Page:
No matter where you live in the US, there is a high likelihood that your state government is funding animal torture in scientific experiments. But notably, some lawmakers are trying to put a stop to this.
Recently in Pennsylvania, Senator Doug Mastriano introduced legislation to defund animal cruelty in the state. He teamed up with the White Coat Waste Project, a free-market animal welfare group that acts as a taxpayer watchdog (and where I am a fellow) to write an op-ed discussing his concerns.
“Tens of thousands of dogs and cats are still suffering in labs across the country, including here in the Keystone state,” he noted.
He went on to state, “Federal reports we’ve analyzed show that in 2021, over 4,000 dogs and cats were imprisoned in over a dozen Commonwealth labs including at the University of Pennsylvania, the University of Pittsburgh, and Temple University. There is even a Lancaster location of the disgraced industrial puppy breeder Envigo that abused and neglected dogs it sold to Temple and other labs for taxpayer-funded experiments.”
“Records illustrate that over 1,100 of these dogs and cats were subjected to significant pain and distress. In some cases, pain relief was withheld from animals intentionally,” the piece continued.
As Mastriano notes about his legislation, the bill “would ensure taxpayers aren’t forced to bankroll egregious and wasteful animal cruelty. We’re aiming to defund painful experiments on dogs and cats (which Virginia did a few years ago and federal lawmakers are working on now), prohibit the cruel practice of de-barking dogs so they can’t cry out in the lab, and cut off state funds for dog and cat labs that violate the law. We also want PA to join 15 other states (and numerous federal agencies) with policies on the books allowing dogs and cats in labs to be retired and adopted out to taxpayers when testing ends.”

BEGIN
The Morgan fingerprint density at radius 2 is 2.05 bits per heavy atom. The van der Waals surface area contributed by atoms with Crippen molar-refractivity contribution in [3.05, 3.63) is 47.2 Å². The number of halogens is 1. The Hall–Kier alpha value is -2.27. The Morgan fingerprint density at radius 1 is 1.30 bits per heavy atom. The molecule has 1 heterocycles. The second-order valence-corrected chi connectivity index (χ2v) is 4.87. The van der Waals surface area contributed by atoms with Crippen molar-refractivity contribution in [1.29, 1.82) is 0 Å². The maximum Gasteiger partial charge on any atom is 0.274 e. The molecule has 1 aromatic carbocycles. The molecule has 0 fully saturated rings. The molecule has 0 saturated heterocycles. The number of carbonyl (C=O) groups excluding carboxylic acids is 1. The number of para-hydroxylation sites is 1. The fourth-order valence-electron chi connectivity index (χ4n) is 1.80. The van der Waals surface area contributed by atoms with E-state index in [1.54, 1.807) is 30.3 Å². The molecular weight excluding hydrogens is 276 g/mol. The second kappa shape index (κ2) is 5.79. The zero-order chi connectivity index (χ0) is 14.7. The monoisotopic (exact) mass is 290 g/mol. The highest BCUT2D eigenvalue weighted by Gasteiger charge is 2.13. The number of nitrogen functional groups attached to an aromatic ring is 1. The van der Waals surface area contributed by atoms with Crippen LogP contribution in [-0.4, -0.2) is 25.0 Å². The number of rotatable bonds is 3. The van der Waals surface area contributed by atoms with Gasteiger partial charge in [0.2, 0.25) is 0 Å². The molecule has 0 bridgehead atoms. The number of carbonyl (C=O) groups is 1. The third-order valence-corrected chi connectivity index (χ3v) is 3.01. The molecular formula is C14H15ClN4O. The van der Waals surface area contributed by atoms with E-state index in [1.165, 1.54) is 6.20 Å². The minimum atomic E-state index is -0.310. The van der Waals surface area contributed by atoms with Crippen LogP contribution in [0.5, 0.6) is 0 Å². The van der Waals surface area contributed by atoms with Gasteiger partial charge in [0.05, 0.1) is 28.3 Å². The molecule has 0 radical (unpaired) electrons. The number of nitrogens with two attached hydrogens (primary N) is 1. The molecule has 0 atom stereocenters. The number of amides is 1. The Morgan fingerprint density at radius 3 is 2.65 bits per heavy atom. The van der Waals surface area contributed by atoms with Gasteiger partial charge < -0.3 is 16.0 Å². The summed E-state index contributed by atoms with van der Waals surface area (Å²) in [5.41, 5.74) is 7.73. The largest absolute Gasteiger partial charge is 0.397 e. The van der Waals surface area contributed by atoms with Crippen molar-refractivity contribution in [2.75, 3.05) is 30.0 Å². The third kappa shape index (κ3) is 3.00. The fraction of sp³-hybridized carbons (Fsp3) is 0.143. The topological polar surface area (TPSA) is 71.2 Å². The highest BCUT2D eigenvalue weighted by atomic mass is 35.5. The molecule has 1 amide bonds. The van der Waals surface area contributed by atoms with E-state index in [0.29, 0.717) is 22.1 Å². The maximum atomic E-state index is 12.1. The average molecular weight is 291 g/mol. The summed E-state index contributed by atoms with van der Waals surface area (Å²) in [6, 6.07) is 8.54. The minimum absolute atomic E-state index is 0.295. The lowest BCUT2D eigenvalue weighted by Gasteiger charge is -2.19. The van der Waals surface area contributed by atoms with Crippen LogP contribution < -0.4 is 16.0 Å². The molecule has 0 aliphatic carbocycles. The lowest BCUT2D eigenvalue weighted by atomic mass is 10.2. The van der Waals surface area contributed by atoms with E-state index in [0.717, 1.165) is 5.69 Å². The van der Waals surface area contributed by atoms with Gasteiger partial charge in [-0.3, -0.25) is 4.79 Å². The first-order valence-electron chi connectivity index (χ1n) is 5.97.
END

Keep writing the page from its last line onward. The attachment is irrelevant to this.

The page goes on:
If you’re asking yourself why such bills aren’t being introduced in literally every other state, me too. This should be the most common sense, bipartisan initiative imaginable.
Mastriano went on to say, “In addition to these animal protection measures, we want to boost transparency about government spending on this waste and abuse. The new legislation directs labs experimenting on dogs and cats to publicly disclose if they were taxpayer-funded and how much public money they spent (which is required for animal labs by some federal agencies already), and requires the PA Treasury to issue an annual report on taxpayer funding for dog and cat experiments.”
The model is there. Now, let’s hope others follow Mastriano’s leadership on this issue.
Hannah is a Fellow for the White Coat Waste Project.